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Hoop Group Blog: What Makes Larry Bird a Role Model for Aspiring Basketball Players

By Kaitlyn Fedor

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Recently, in his home state of Indiana, basketball icon Larry Bird was honored with a bronze statue, placed just outside the Children’s Museum of Indianapolis beside 15 other famous sport figures. Many may wonder why the former Boston Celtic and Pacers Head Coach would be seen as a role model for kids. By scratching the surface of his biography, we can see why the story of Bird, who played college basketball at Indiana State, offers a different view of the typical basketball player.

Growing up in French Lick, Indiana, Bird spend much of his early life involved in basketball skills training, much like the instructional camps we offer at Hoop Group. Youth basketball training may have changed over the years, but talent still rises to the top, just as Bird did when he was chosen for a scholarship at Indiana University. Unfortunately, Bird believed life on campus was too different from his hometown, and he returned home to work and support himself and his family.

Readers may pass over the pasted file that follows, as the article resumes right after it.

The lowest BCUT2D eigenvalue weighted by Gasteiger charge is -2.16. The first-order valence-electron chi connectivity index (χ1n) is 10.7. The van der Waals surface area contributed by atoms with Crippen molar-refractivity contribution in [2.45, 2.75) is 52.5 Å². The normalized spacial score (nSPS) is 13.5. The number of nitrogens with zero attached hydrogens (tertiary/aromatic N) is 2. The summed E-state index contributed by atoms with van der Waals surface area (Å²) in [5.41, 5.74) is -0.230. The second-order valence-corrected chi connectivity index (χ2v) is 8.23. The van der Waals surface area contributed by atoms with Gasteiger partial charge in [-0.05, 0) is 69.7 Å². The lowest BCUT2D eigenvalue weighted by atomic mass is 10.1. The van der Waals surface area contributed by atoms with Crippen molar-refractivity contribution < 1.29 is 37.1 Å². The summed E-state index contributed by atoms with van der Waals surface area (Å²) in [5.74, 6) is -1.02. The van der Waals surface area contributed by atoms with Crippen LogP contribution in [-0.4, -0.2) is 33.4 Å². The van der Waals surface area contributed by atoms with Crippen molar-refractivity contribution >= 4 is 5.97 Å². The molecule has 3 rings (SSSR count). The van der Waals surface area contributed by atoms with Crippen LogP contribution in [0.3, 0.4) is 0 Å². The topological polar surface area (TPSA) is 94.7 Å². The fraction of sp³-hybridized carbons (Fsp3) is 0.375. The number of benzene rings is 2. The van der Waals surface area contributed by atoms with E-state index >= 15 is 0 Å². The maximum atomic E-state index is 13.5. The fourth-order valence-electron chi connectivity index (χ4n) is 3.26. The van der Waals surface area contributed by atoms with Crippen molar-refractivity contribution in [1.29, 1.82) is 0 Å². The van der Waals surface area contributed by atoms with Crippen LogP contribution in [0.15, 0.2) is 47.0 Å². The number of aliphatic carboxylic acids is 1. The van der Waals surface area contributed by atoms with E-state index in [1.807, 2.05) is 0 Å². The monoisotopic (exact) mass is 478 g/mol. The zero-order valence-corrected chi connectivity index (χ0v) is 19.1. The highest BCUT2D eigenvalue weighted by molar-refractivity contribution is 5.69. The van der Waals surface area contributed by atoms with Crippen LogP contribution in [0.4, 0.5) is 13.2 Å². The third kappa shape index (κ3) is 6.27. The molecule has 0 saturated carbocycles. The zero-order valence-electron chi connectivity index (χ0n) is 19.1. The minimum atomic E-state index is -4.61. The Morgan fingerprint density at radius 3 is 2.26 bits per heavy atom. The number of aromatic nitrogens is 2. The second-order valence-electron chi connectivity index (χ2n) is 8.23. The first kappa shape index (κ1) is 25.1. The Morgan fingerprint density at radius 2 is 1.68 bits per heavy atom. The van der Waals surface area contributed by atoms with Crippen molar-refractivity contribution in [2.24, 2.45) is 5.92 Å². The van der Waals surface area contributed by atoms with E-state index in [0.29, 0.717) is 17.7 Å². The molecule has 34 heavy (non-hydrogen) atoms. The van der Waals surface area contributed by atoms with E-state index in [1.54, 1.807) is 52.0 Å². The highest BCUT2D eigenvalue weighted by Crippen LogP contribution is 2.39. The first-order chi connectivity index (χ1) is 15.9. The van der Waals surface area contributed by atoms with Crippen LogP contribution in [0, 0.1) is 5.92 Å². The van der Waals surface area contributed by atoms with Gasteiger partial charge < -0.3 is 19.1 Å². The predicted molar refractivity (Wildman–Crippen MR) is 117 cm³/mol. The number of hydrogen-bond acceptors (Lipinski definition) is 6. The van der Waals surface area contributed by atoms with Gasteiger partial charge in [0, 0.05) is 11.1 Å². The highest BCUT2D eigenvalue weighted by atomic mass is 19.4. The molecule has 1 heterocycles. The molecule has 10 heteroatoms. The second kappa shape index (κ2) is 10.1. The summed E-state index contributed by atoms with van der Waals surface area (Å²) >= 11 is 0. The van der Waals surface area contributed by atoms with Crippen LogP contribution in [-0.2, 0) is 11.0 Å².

The family struggled financially, as Bird and his five siblings were brought up by a single mother after his father, a Korean War veteran, completed suicide. After finding a home at Indiana State University, Bird led the Sycamores to their first NCAA tournament in one of the most famous basketball stories of all time. After deciding to play college basketball, Bird found himself drafted sixth overall in the 1978 draft by the Boston Celtics, where he would become a basketball icon. However, he first finished his final year of eligibility at Indiana State University, where the team reached the NCAA Championship Game. Bird would not actually appear for the Celtics until the 1979 season, when he had completed what he saw as his obligation to play four years with his college team. Bird retired from playing in 1992, and later returned home to Indiana to coach the Pacers.

Following in the footsteps of someone like Larry Bird takes both talent and hard work. Basketball stories of the best sort seem to follow Bird, as he won two Olympic gold medals 15 years apart and three NBA Championships. By using basketball skills training to improve his early skills and showing his heart and dedication for the game, he became one of the best-known players to ever appear in the NBA.